Tuesday, February 3, 2009
The Pentagon wrote in 2007 that Blackwater Worldwide contractors in Iraq are not subject to U.S. civilian criminal laws, a position that undercuts the Justice Department's effort to prosecute five Blackwater security guards on manslaughter charges.
Defense contractors can be prosecuted in U.S. courts for crimes committed overseas, but because of a legal loophole, contractors for other agencies can face charges only if their work assignments supported the Defense Department.
Blackwater, the largest security contractor in Iraq, works for the State Department. Five of its guards face manslaughter charges for a 2007 shooting that killed 17 Iraqis.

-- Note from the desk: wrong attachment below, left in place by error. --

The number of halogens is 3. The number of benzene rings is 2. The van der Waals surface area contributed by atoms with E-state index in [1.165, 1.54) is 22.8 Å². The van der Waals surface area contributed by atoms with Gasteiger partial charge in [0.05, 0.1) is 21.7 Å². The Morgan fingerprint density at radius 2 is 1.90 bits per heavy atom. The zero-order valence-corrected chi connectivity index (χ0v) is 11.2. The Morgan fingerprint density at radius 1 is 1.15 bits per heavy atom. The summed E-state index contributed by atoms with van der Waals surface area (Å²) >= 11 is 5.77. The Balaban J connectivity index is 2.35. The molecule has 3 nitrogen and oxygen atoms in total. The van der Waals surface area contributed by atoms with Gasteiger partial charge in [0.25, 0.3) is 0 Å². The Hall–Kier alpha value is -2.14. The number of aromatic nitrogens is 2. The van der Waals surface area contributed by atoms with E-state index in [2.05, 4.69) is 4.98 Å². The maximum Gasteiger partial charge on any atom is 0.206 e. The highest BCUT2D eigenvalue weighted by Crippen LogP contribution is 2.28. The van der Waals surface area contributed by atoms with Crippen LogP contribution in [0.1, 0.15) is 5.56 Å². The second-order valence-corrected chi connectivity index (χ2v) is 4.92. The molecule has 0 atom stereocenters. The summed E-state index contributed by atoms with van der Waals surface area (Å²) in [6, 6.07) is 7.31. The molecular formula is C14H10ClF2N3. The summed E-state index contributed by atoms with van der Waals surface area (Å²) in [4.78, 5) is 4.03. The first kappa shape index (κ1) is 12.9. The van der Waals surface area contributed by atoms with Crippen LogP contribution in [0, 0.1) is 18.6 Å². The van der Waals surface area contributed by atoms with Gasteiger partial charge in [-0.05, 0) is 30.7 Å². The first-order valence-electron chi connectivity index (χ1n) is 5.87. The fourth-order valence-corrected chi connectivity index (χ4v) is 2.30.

Deputy Secretary of Defense Gordon England wrote late that year to Rep. David E. Price (D-N.C.) that the contractors "were not engaged in employment in support of the DoD mission" and that therefore federal prosecutors lack jurisdiction to charge the Blackwater guards.
Pentagon spokesman Chris Isleib said Monday that England's view remains that of the department.
Federal prosecutors in Washington say the Pentagon's mission and State's are essentially the same: creating a stable, self-governing Iraq.